16. Graeme

    Chapter 11

    You are correct. I was describing it from the perspective of Ben's father, not describing reality.
  17. Graeme

    Chapter 11

    @Timothy M. Mason's going to have an income of $500 a week. That's $26,000 a year. It's not a big income, but he won't be paying rent, so his biggest expenses will be the utilities and food. He'll still have plenty to spend in frivolous stuff if he wants. He just won't be able to buy anything particularly big unless he saves up. Oh, and with the way his father has organised things, he won't be paying any Australian tax on that income. I don't know about USA taxes, but I'm sure those taxes will be minimal, too. So, as an after-tax and after-rent income, $26,000 a year is quite decent. @impunity Anti-religious and anti-gay is an uncommon combination. It's just in this case that the source of that attitude is due to Ben's uncle being molested by a someone at a religious school. Ben's father hates the religious organisation for protecting the molester, and hates gays because his brother was molested by one. That appears to be the father's views, though so far we only have Ben's thoughts on the matter.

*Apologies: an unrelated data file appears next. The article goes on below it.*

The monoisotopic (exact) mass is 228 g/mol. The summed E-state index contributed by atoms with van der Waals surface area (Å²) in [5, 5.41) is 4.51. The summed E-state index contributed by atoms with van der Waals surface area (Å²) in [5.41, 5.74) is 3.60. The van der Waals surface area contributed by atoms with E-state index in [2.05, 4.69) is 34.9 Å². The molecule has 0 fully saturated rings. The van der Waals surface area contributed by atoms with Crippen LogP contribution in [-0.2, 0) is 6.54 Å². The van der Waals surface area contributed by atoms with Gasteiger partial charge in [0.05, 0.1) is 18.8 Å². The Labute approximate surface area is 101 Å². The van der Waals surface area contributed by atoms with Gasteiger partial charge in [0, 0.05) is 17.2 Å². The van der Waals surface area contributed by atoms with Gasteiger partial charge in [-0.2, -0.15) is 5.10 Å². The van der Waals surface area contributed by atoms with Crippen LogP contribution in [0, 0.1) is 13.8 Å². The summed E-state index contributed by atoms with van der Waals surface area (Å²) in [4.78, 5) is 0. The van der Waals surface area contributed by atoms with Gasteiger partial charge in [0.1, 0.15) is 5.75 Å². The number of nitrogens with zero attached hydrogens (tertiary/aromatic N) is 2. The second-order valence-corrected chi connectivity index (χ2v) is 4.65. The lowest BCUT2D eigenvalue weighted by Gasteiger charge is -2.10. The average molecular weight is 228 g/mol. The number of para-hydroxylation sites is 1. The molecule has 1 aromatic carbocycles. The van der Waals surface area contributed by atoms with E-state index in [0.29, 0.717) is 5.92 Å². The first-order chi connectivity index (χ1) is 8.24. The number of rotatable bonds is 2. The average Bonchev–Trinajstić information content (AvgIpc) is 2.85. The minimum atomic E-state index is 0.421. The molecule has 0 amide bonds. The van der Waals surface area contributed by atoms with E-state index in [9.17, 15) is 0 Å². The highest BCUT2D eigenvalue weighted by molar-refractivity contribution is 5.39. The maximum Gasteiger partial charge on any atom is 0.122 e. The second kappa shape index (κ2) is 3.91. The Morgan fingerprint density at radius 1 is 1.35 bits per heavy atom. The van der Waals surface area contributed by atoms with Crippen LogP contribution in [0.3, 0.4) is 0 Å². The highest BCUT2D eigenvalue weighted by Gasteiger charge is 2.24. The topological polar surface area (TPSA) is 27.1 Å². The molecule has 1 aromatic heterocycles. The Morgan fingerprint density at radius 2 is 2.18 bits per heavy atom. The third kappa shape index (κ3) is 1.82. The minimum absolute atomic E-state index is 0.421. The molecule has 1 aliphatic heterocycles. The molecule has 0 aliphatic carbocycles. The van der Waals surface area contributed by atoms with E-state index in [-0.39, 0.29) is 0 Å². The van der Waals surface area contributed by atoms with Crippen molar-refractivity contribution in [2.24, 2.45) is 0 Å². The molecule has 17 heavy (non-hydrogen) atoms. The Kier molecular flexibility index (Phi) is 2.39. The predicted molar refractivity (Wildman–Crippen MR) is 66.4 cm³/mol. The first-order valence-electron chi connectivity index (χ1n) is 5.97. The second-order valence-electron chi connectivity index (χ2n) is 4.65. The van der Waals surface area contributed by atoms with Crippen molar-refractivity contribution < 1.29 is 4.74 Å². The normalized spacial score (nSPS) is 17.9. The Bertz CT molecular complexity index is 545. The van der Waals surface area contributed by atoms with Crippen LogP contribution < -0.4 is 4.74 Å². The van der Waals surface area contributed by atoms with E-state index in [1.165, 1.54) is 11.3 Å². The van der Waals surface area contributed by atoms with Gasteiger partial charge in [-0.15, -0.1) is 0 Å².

18. Graeme

    Chapter 11